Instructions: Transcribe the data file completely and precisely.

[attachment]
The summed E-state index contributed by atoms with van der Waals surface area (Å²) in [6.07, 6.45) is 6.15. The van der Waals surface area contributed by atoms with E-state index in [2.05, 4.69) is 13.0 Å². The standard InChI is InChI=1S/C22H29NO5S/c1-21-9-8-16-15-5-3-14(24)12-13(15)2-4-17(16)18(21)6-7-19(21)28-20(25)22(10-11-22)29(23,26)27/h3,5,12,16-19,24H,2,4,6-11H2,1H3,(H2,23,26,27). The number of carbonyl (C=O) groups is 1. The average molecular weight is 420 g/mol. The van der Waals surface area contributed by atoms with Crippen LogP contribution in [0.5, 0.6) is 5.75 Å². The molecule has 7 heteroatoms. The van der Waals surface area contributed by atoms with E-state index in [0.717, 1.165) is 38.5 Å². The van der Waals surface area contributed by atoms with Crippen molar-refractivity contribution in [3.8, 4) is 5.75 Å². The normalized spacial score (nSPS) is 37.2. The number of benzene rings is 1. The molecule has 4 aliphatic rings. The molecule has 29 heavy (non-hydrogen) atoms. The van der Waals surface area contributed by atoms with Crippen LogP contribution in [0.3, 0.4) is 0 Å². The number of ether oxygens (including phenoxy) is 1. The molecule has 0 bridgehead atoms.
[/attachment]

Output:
The summed E-state index contributed by atoms with van der Waals surface area (Å²) in [6.07, 6.45) is 6.15. The van der Waals surface area contributed by atoms with E-state index in [2.05, 4.69) is 13.0 Å². The standard InChI is InChI=1S/C22H29NO5S/c1-21-9-8-16-15-5-3-14(24)12-13(15)2-4-17(16)18(21)6-7-19(21)28-20(25)22(10-11-22)29(23,26)27/h3,5,12,16-19,24H,2,4,6-11H2,1H3,(H2,23,26,27). The number of carbonyl (C=O) groups is 1. The average molecular weight is 420 g/mol. The van der Waals surface area contributed by atoms with Crippen LogP contribution in [0.5, 0.6) is 5.75 Å². The molecule has 7 heteroatoms. The van der Waals surface area contributed by atoms with E-state index in [0.717, 1.165) is 38.5 Å². The van der Waals surface area contributed by atoms with Crippen molar-refractivity contribution in [3.8, 4) is 5.75 Å². The normalized spacial score (nSPS) is 37.2. The number of benzene rings is 1. The molecule has 4 aliphatic rings. The molecule has 29 heavy (non-hydrogen) atoms. The van der Waals surface area contributed by atoms with Crippen LogP contribution in [0.3, 0.4) is 0 Å². The number of ether oxygens (including phenoxy) is 1. The molecule has 0 bridgehead atoms.